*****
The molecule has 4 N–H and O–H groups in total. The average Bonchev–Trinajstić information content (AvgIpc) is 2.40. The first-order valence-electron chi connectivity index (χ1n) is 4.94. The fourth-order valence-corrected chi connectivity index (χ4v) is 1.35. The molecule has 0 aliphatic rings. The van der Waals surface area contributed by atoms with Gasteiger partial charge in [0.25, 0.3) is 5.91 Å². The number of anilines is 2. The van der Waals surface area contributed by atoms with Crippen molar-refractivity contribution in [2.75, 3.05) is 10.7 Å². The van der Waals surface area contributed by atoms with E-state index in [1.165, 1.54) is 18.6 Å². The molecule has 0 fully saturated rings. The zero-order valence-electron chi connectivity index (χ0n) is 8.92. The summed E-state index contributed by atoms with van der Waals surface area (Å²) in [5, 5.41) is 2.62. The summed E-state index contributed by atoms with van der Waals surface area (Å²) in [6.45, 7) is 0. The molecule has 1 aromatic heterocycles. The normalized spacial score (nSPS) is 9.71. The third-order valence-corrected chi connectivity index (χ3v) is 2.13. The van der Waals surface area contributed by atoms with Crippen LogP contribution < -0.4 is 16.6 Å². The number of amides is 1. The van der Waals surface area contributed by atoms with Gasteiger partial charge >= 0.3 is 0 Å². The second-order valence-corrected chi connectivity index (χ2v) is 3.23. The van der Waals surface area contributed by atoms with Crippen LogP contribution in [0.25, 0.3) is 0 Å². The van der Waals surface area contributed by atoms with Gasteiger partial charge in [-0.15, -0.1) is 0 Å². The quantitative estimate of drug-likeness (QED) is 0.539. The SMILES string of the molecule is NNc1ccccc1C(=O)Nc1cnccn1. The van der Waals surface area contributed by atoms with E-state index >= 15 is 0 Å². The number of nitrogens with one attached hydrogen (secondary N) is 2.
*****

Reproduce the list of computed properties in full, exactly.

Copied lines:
The molecule has 4 N–H and O–H groups in total. The average Bonchev–Trinajstić information content (AvgIpc) is 2.40. The first-order valence-electron chi connectivity index (χ1n) is 4.94. The fourth-order valence-corrected chi connectivity index (χ4v) is 1.35. The molecule has 0 aliphatic rings. The van der Waals surface area contributed by atoms with Gasteiger partial charge in [0.25, 0.3) is 5.91 Å². The number of anilines is 2. The van der Waals surface area contributed by atoms with Crippen molar-refractivity contribution in [2.75, 3.05) is 10.7 Å². The van der Waals surface area contributed by atoms with E-state index in [1.165, 1.54) is 18.6 Å². The molecule has 0 fully saturated rings. The zero-order valence-electron chi connectivity index (χ0n) is 8.92. The summed E-state index contributed by atoms with van der Waals surface area (Å²) in [5, 5.41) is 2.62. The summed E-state index contributed by atoms with van der Waals surface area (Å²) in [6.45, 7) is 0. The molecule has 1 aromatic heterocycles. The normalized spacial score (nSPS) is 9.71. The third-order valence-corrected chi connectivity index (χ3v) is 2.13. The van der Waals surface area contributed by atoms with Crippen LogP contribution < -0.4 is 16.6 Å². The number of amides is 1. The van der Waals surface area contributed by atoms with Gasteiger partial charge >= 0.3 is 0 Å². The second-order valence-corrected chi connectivity index (χ2v) is 3.23. The van der Waals surface area contributed by atoms with Crippen LogP contribution in [0.25, 0.3) is 0 Å². The van der Waals surface area contributed by atoms with Gasteiger partial charge in [-0.15, -0.1) is 0 Å². The quantitative estimate of drug-likeness (QED) is 0.539. The SMILES string of the molecule is NNc1ccccc1C(=O)Nc1cnccn1. The van der Waals surface area contributed by atoms with E-state index >= 15 is 0 Å². The number of nitrogens with one attached hydrogen (secondary N) is 2.